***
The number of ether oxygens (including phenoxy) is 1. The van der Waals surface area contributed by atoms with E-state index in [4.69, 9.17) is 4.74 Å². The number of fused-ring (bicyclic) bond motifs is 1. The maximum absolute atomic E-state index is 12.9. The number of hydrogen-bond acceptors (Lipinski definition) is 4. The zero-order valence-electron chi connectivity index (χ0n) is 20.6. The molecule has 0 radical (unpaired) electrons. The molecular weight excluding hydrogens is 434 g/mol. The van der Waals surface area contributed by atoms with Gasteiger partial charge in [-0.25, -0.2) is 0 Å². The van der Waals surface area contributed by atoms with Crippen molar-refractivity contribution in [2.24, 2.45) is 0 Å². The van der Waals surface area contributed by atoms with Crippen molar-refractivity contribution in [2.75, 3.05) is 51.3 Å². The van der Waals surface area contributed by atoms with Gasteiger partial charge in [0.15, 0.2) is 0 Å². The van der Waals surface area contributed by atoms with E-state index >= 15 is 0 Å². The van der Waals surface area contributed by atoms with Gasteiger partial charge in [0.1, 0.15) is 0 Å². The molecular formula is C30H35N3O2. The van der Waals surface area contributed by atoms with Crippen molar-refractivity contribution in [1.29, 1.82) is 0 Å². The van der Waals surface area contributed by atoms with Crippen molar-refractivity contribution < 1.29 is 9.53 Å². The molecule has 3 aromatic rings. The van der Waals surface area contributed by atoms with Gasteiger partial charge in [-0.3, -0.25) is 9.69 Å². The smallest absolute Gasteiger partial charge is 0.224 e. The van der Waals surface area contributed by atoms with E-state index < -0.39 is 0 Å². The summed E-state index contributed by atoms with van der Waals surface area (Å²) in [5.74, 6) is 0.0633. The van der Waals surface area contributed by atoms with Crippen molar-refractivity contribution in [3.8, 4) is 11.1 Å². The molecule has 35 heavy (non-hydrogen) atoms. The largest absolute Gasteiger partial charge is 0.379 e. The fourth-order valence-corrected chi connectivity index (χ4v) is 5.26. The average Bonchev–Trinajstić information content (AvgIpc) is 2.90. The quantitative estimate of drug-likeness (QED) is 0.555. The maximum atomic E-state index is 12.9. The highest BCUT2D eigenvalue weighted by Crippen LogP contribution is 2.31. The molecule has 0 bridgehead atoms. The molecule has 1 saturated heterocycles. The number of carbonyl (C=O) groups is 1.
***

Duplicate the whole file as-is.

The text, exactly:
The number of ether oxygens (including phenoxy) is 1. The van der Waals surface area contributed by atoms with E-state index in [4.69, 9.17) is 4.74 Å². The number of fused-ring (bicyclic) bond motifs is 1. The maximum absolute atomic E-state index is 12.9. The number of hydrogen-bond acceptors (Lipinski definition) is 4. The zero-order valence-electron chi connectivity index (χ0n) is 20.6. The molecule has 0 radical (unpaired) electrons. The molecular weight excluding hydrogens is 434 g/mol. The van der Waals surface area contributed by atoms with Gasteiger partial charge in [-0.25, -0.2) is 0 Å². The van der Waals surface area contributed by atoms with Crippen molar-refractivity contribution in [2.24, 2.45) is 0 Å². The van der Waals surface area contributed by atoms with Crippen molar-refractivity contribution in [2.75, 3.05) is 51.3 Å². The van der Waals surface area contributed by atoms with Gasteiger partial charge in [0.15, 0.2) is 0 Å². The van der Waals surface area contributed by atoms with E-state index >= 15 is 0 Å². The van der Waals surface area contributed by atoms with Gasteiger partial charge in [0.1, 0.15) is 0 Å². The molecular formula is C30H35N3O2. The van der Waals surface area contributed by atoms with Crippen molar-refractivity contribution in [1.29, 1.82) is 0 Å². The van der Waals surface area contributed by atoms with Crippen molar-refractivity contribution < 1.29 is 9.53 Å². The molecule has 3 aromatic rings. The van der Waals surface area contributed by atoms with Gasteiger partial charge in [-0.3, -0.25) is 9.69 Å². The smallest absolute Gasteiger partial charge is 0.224 e. The van der Waals surface area contributed by atoms with E-state index < -0.39 is 0 Å². The summed E-state index contributed by atoms with van der Waals surface area (Å²) in [5.74, 6) is 0.0633. The van der Waals surface area contributed by atoms with Crippen molar-refractivity contribution in [3.8, 4) is 11.1 Å². The molecule has 35 heavy (non-hydrogen) atoms. The largest absolute Gasteiger partial charge is 0.379 e. The fourth-order valence-corrected chi connectivity index (χ4v) is 5.26. The average Bonchev–Trinajstić information content (AvgIpc) is 2.90. The quantitative estimate of drug-likeness (QED) is 0.555. The maximum atomic E-state index is 12.9. The highest BCUT2D eigenvalue weighted by Crippen LogP contribution is 2.31. The molecule has 0 bridgehead atoms. The molecule has 1 saturated heterocycles. The number of carbonyl (C=O) groups is 1.